Before Disneyland Paris, Mirapolis tried excess for a less glorious result

Before Disneyland Paris, Mirapolis tried excess for a less glorious result

HOBBIES – Mickey, Peter Pan and Snow White now have new colleagues. Their names? Captain America, Spiderman and Thor. This Wednesday, July 20, Disneyland Paris inaugurated, as part of its 30th anniversary festivities, a new chapter in its history with the opening of its thematic area dedicated to the world of superheroes.

Shops, restaurants, but also hotels and two additional attractions appear on the plan of said Marvel Avengers Campus. A way for the largest French amusement park to attract ever more visitors. They were nearly 15 million to open its doors before the Covid-19 epidemic.

Since it opened in 1992, Disneyland Paris has marked the minds of many generations of children, but it is not the only one. Many remember Parc Astérix, Nigloland, Mer de Sable, Walibi, Ok Corral or even… the gargantuan Mirapolis.

Mirapolis is 55 hectares of fun and around fifty rides, a few kilometers from Cergy, in Courdimanche in the Val d’Oise. At least it was. Well known to a section of the Ile-de-France population, Mirapolis does not have the most widespread reputation, despite its disproportionate area. And for good reason, he had a brief life, five years between 1987 and 1992. However, his crazy (and tragic) story deserves to be told.

An “enchanting” place

Promised to a great future, Mirapolis made its appearance in the very special context of the boom in the leisure industry in France. We are in the last half of the 1980s and the project rivals in ambition with the largest American parks. And this, from its name. “Mira” refers to the idea of ​​mirror and infinity, while “polis” refers to ancient kingdoms.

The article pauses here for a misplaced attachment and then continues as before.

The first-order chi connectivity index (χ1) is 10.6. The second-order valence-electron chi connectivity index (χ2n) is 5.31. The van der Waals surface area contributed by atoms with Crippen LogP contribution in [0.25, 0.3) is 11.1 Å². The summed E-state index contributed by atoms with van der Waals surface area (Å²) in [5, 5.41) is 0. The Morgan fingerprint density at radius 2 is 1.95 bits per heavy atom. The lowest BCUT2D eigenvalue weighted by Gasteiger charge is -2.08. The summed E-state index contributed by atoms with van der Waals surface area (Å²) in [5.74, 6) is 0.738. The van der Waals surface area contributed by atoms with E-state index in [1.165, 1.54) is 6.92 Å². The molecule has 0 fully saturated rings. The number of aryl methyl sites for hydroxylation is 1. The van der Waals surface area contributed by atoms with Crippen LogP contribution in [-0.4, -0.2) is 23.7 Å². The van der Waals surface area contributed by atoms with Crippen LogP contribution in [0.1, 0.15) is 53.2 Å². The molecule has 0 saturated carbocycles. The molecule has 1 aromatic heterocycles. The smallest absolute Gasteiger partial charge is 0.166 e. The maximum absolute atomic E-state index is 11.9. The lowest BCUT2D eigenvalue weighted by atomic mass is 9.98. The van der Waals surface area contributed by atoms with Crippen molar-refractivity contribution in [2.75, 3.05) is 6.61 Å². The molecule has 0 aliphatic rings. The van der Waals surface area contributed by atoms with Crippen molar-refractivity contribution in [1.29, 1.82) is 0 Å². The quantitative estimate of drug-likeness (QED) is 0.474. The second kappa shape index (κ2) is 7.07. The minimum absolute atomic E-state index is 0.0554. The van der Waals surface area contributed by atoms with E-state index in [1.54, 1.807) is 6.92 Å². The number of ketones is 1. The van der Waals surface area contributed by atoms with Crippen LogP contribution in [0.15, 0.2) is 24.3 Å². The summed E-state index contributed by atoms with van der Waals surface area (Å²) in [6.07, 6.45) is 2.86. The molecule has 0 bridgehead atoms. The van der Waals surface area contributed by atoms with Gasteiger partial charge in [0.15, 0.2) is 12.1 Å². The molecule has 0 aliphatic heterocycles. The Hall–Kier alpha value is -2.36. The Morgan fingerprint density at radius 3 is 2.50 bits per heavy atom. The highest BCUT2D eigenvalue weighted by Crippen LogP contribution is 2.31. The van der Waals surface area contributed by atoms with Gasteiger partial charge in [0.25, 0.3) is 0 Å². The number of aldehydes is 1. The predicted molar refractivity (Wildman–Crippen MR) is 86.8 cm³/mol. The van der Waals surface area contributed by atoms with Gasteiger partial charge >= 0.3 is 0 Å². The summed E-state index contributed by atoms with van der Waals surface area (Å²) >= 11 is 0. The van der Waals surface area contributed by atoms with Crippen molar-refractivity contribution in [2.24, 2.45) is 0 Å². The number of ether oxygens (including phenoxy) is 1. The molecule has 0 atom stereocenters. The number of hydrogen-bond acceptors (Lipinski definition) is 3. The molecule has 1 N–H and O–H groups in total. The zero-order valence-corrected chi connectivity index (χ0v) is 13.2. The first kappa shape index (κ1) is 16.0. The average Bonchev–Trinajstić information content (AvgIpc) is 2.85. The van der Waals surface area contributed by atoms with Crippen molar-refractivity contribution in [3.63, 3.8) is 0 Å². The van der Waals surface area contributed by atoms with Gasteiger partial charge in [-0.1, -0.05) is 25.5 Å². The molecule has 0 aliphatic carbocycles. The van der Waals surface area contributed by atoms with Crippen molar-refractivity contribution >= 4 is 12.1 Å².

The project was born under the impetus of the French architect Anne Fourcade and a Saudi billionaire named Ghaith Pharaon. It has nothing to envy to other theme parks of the time: Mirapolis is thought to welcome 2.5 million visitors a year.

When it was inaugurated on May 20, 1987 (in the presence of Jacques Chirac, then Prime Minister), there were already nearly 30 attractions. It will be double five years later. Not to mention the ten shops, eight restaurants and twelve fast food outlets.

The highlight of the show: a huge Gargantua 33 meters high, which is said to have been visible from the A15 motorway. The mascot is not insignificant, it is linked to the theme of the park: French literature, its tales and great novels. It is divided into eight large areas with magical names, such as Les Impressionnistes or the Forest of Brocéliande.

Mirapolis represents a childhood dream. The theme of the park around tales and legends has particularly marked our generation. All the characters from our favorite books were grouped together in an enchanting place”, confides David Fremery, president of the Mirapolis association, the friends of the park, to the web magazine of Cergy-Pontoise.

Rivalries and difficulties

The problem is that this “childhood dream”, financed by bank loans, was rather a nightmare for its managers. The troubles began on the first day when, furious, showmen under the impulse of Marcel Campion entered armed with iron bars to demonstrate against this place which they accused of unfair competition. Facilities are ransacked. We break. Sand and washing powder are thrown into the mechanisms of the attractions to damage them.

Two days later, fake free entries are distributed in neighboring departments. Result: 1500 people claim them the next day. Again, it’s a blow of the showmen who, that same day, came to spread nails at the motorway exit leading to the park.